I've been trying to live more intuitively, lately. What this has uncovered, is that I don't trust very well, or very often. I think that I must especially not trust myself, the experience of my life. I was disappointed a lot, as a young person. As a child, I was not an achiever. I didn't have anyone rallying around me, standing at my back and urging me forward. I was afraid all the time. I learned to bury that fear in a great many things.
I acted mean. I pointed out flaws in other people. I made a lot of jokes. I was crude. I also sought approval with every molecule that made me. I wanted so badly to be held, to be quieted, to be cherished. I remember feeling like all of the girls of the world were cherished sweetly, and that I had been forgotten by god, by mother.
As I grew, I started to paint myself. I used my body as a palate to act out upon. My eyes were black. My hair was in knots. I laced myself up tightly. I broke bottles on the kitchen counter and cut my wrists. I made scars on my skin. I did it deliberately. I swallowed so much. Filth and pills and cruelty.
I grew some more and so did my habits. I started falling asleep on couches with the stuffing spilling out, neatly curled into the corner of a basement. I convulsed on a futon, once, under an endless bare bulb in an endless basement.
And then I was done growing. I grew up. Became an adult. That's what happened. I just stopped all that nonsense and cleaned up and bought a house and had children and got married and my husband is an accountant. It was looking a little sketchy for a while there, but thank goodness I had the good sense to grow up.
So, now, everything is okay.
Except that, you can stop behaving in certain ways, but you can never stop being the person who did them. You can stop sinning, but you will never be able to say, "That wasn't me." All of it... crying in the hallway of my elementary school on the way to the nurses office to tell her that my belly ached, when it didn't. Everything ached. All of that, the baptism in the pool under the alter, wanting my mommy, eating rice with cinnamon and sugar, the loud sound of our station wagon pulling up to get me in front of my school. The boys who lied and kissed me and how they all tasted like eight dollar vodka, like sour vomit, how it became the scent of closeness, of love. Living in places where my lover didn't come home at night, how he had a split lip in the morning and shoved me into the book cases where I obsessively piled dogeared paperback books of Russian translations and the warm, sweet words of monks who told me to be there. Be there. Just be there.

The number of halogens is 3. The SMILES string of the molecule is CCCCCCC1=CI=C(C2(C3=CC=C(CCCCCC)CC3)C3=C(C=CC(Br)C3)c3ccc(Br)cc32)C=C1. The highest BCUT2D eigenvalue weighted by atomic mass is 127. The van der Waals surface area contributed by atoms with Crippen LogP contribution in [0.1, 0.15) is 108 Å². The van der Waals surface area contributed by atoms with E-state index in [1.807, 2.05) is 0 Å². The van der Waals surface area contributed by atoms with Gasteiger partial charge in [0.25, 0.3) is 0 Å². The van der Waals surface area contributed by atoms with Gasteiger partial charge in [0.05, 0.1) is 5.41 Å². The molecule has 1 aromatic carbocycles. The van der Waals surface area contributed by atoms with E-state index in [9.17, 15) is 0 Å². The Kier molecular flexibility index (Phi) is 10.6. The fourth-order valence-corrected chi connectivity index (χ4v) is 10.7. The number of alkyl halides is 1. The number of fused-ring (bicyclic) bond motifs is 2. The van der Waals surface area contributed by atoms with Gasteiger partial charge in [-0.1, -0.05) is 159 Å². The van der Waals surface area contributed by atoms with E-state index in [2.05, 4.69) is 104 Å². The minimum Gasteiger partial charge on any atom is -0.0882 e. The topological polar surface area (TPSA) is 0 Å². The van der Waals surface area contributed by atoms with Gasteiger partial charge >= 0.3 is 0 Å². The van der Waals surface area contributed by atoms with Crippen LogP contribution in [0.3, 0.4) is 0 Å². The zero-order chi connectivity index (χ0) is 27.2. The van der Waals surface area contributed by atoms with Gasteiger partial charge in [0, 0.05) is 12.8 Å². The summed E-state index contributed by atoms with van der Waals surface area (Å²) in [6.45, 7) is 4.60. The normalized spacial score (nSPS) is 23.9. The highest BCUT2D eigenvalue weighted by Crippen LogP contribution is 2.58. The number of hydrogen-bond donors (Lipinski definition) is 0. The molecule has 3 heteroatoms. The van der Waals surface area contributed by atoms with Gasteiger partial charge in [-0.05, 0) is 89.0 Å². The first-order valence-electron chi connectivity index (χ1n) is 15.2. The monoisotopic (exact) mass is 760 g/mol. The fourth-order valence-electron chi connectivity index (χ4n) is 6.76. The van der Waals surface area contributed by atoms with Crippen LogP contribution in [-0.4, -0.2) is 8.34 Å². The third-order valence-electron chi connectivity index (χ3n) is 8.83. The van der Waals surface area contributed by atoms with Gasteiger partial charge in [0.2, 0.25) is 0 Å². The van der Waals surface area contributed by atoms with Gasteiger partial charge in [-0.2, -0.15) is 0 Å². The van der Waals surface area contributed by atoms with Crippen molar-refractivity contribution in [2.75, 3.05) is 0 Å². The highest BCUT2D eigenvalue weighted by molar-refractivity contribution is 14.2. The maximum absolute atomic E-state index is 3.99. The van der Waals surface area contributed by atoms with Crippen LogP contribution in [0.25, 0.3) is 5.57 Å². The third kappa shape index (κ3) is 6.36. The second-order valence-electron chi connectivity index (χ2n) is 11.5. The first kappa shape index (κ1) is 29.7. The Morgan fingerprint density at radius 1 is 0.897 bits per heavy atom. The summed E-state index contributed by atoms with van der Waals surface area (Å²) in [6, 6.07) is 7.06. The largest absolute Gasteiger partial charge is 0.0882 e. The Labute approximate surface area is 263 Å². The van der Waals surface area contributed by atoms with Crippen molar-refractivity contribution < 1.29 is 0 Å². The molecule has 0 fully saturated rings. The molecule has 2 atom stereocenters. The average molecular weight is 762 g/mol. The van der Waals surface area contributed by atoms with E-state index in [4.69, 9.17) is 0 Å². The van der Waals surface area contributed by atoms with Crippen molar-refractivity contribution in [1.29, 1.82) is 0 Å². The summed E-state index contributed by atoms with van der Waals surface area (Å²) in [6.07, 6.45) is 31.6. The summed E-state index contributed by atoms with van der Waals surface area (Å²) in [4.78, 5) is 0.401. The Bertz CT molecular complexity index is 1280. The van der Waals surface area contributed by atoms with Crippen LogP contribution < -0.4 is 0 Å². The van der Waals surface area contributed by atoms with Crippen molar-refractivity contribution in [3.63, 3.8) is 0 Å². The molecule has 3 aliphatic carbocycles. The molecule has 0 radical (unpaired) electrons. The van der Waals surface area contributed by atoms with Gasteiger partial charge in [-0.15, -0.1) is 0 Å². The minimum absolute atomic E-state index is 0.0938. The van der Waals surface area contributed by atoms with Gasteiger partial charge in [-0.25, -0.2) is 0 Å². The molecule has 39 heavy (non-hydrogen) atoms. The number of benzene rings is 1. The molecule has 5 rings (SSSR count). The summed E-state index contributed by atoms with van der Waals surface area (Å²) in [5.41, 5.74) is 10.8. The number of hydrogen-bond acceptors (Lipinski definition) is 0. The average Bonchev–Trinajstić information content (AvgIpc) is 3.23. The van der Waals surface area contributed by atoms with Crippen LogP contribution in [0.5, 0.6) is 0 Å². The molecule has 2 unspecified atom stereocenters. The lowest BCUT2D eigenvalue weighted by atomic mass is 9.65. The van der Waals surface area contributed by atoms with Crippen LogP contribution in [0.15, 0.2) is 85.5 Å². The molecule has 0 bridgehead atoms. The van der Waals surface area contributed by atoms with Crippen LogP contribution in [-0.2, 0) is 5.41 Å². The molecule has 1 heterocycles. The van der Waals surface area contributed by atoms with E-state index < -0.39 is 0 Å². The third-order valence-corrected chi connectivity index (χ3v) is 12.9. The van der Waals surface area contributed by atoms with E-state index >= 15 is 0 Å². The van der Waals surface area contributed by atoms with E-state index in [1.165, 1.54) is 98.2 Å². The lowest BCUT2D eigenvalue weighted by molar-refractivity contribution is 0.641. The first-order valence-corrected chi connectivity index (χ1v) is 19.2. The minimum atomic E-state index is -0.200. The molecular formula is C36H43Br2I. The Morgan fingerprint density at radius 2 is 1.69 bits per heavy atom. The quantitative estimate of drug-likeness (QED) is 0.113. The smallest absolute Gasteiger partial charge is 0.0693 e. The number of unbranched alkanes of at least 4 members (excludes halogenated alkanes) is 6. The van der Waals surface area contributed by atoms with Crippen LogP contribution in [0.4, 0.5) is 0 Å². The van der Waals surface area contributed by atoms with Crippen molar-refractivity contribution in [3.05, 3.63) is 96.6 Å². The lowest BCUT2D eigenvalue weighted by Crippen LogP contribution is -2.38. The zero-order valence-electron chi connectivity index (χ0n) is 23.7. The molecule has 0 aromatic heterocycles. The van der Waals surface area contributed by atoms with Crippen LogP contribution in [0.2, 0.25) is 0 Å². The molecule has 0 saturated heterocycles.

It has all been you.
I have been doing kind of wonderfully, if you've been wondering. I panicked, and I have a lot to say about it... but, for now, let me just say that I'm doing better. A lot of stimuli hit me all at once, and I was trying my best to be there for everybody who needed me, and I got sick and everything tumbled apart.
I wanted to write something today about how much I learned from falling apart, for a minute. And I will write about it. It's important and I want to tell you about it, but I decided to do some yoga first. My Louise is napping, and I never have a quiet house in the afternoon. As I lay on the ground, at the end of my practice, a thought came to me. It was an ugly thought, and I recoiled, wanted it gone. But, I told myself, my whole life has been an exercise in trying to get away from ugly thoughts. I spend so much time running from them, that I can't sit still for long enough to notice how beautiful my world is, now. If I keep running from things that feel uncomfortable, I will never be still enough to notice any comfort. I will keep craving it; crying with my hands on my belly and saying, "It aches and I am afraid."
The thought that came to me was something my mother told me, fairly recently. She told me a few years ago about my grandfather's moment of death. It haunts me, if I allow myself to picture it. Mostly, if it shows up in my thoughts, I recoil and send the thought away.
I wanted to acknowledge it here, today, even though it will make me cry.
My grandfather was a Marine in Korea. He had a tattoo on his forearm that made me think he was the strongest man in the world, just like Popeye the Sailor Man. He drank Jim Beam whiskey and had terrible arthritis, by the time I knew him. He sat for long hours at the kitchen counter, staring out of the window. He loved me. My own father was soft and mean and read books. I loved my Pap. I believed that he had never been afraid, in his life, not ever. He was too tough. All I wanted, when I grew up, was to be able to drink whiskey, with two ice cubes that toppled over and fused to one another bravely.
When my pap died, I was in high school. I wasn't around, the way teenagers are often no longer around, suddenly.
My mom told me that he gasped in his hospital bed and he cried out that he was afraid. He begged into the air for help. "Oh, help me!" he screamed, over and over. And that is how the strongest man in the world, died.
It is not lost on me that we spend our whole lives grasping for something to hold on to, begging wherever we can for help, only there isn't anything to hold on to, there isn't any help. There isn't anything to clamp in our fists and covet and grip and it will give us peace. There isn't anything, and that isn't a bad thing, we just need to understand that the great, wide expanse of being human, isn't for hiding from and holding in place.
A lot is changing for me, I think. Nap time is over, though. I'll be back sometime soon.